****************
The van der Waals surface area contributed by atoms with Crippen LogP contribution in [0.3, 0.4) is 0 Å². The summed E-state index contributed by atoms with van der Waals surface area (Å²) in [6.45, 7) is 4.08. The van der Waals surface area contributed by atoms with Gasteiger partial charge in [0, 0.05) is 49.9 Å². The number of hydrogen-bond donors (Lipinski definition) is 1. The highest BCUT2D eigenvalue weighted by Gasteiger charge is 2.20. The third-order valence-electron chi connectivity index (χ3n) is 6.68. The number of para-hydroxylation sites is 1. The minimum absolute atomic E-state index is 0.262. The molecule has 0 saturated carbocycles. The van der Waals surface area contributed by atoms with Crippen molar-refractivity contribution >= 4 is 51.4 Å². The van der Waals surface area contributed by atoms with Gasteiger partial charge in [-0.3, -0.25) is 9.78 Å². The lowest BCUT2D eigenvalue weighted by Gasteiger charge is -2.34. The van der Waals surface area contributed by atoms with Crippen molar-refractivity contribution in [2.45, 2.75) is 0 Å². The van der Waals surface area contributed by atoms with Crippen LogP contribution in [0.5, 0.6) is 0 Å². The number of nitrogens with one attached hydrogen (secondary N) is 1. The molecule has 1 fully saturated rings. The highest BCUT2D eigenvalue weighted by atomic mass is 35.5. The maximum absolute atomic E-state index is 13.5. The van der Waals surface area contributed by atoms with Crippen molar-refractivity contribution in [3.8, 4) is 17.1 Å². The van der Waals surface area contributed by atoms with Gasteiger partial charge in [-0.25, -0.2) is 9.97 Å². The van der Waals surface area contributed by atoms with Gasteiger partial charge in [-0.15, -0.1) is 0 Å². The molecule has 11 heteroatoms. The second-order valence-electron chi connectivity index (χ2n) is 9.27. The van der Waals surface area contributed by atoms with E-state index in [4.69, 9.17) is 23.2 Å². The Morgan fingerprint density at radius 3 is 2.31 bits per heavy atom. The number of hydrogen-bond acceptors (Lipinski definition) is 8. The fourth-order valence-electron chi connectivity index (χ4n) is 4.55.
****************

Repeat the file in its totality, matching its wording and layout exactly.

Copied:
The van der Waals surface area contributed by atoms with Crippen LogP contribution in [0.3, 0.4) is 0 Å². The summed E-state index contributed by atoms with van der Waals surface area (Å²) in [6.45, 7) is 4.08. The van der Waals surface area contributed by atoms with Gasteiger partial charge in [0, 0.05) is 49.9 Å². The number of hydrogen-bond donors (Lipinski definition) is 1. The highest BCUT2D eigenvalue weighted by Gasteiger charge is 2.20. The third-order valence-electron chi connectivity index (χ3n) is 6.68. The number of para-hydroxylation sites is 1. The minimum absolute atomic E-state index is 0.262. The molecule has 0 saturated carbocycles. The van der Waals surface area contributed by atoms with Crippen molar-refractivity contribution >= 4 is 51.4 Å². The van der Waals surface area contributed by atoms with Gasteiger partial charge in [-0.3, -0.25) is 9.78 Å². The lowest BCUT2D eigenvalue weighted by Gasteiger charge is -2.34. The van der Waals surface area contributed by atoms with Crippen molar-refractivity contribution in [2.45, 2.75) is 0 Å². The van der Waals surface area contributed by atoms with Crippen LogP contribution in [0.5, 0.6) is 0 Å². The number of nitrogens with one attached hydrogen (secondary N) is 1. The molecule has 1 fully saturated rings. The highest BCUT2D eigenvalue weighted by atomic mass is 35.5. The maximum absolute atomic E-state index is 13.5. The van der Waals surface area contributed by atoms with Crippen molar-refractivity contribution in [3.8, 4) is 17.1 Å². The van der Waals surface area contributed by atoms with Gasteiger partial charge in [-0.25, -0.2) is 9.97 Å². The van der Waals surface area contributed by atoms with Gasteiger partial charge in [-0.15, -0.1) is 0 Å². The molecule has 11 heteroatoms. The second-order valence-electron chi connectivity index (χ2n) is 9.27. The van der Waals surface area contributed by atoms with E-state index in [4.69, 9.17) is 23.2 Å². The Morgan fingerprint density at radius 3 is 2.31 bits per heavy atom. The number of hydrogen-bond acceptors (Lipinski definition) is 8. The fourth-order valence-electron chi connectivity index (χ4n) is 4.55.